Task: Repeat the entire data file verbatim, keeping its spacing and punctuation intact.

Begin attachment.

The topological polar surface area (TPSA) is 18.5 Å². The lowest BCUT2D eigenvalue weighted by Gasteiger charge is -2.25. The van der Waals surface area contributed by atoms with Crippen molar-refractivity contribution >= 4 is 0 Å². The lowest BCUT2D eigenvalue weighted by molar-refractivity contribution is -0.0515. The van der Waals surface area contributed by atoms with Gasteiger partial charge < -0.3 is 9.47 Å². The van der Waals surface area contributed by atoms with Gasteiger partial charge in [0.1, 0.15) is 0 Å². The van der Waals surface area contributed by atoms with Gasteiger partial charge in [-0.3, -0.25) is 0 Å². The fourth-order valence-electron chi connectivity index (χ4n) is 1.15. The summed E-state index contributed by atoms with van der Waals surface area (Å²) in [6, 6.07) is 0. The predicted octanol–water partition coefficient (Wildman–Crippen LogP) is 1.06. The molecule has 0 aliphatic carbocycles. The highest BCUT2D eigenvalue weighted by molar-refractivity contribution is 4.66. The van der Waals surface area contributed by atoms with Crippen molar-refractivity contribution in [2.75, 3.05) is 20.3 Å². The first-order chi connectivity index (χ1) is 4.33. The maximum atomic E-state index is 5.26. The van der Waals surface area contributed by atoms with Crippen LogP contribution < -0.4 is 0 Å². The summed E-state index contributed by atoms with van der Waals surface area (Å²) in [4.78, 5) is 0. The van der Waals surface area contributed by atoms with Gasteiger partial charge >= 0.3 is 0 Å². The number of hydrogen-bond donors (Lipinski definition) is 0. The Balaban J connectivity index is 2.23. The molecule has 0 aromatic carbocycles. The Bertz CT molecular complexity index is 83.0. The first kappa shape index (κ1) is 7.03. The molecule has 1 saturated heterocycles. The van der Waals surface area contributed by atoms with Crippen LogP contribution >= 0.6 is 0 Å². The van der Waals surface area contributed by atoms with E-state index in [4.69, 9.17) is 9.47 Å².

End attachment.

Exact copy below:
The topological polar surface area (TPSA) is 18.5 Å². The lowest BCUT2D eigenvalue weighted by Gasteiger charge is -2.25. The van der Waals surface area contributed by atoms with Crippen molar-refractivity contribution >= 4 is 0 Å². The lowest BCUT2D eigenvalue weighted by molar-refractivity contribution is -0.0515. The van der Waals surface area contributed by atoms with Gasteiger partial charge < -0.3 is 9.47 Å². The van der Waals surface area contributed by atoms with Gasteiger partial charge in [0.1, 0.15) is 0 Å². The van der Waals surface area contributed by atoms with Gasteiger partial charge in [-0.3, -0.25) is 0 Å². The fourth-order valence-electron chi connectivity index (χ4n) is 1.15. The summed E-state index contributed by atoms with van der Waals surface area (Å²) in [6, 6.07) is 0. The predicted octanol–water partition coefficient (Wildman–Crippen LogP) is 1.06. The molecule has 0 aliphatic carbocycles. The highest BCUT2D eigenvalue weighted by molar-refractivity contribution is 4.66. The van der Waals surface area contributed by atoms with Crippen molar-refractivity contribution in [2.75, 3.05) is 20.3 Å². The first-order chi connectivity index (χ1) is 4.33. The maximum atomic E-state index is 5.26. The van der Waals surface area contributed by atoms with Crippen LogP contribution < -0.4 is 0 Å². The summed E-state index contributed by atoms with van der Waals surface area (Å²) in [4.78, 5) is 0. The van der Waals surface area contributed by atoms with Gasteiger partial charge >= 0.3 is 0 Å². The number of hydrogen-bond donors (Lipinski definition) is 0. The Balaban J connectivity index is 2.23. The molecule has 0 aromatic carbocycles. The Bertz CT molecular complexity index is 83.0. The first kappa shape index (κ1) is 7.03. The molecule has 1 saturated heterocycles. The van der Waals surface area contributed by atoms with Crippen LogP contribution >= 0.6 is 0 Å². The van der Waals surface area contributed by atoms with E-state index in [4.69, 9.17) is 9.47 Å².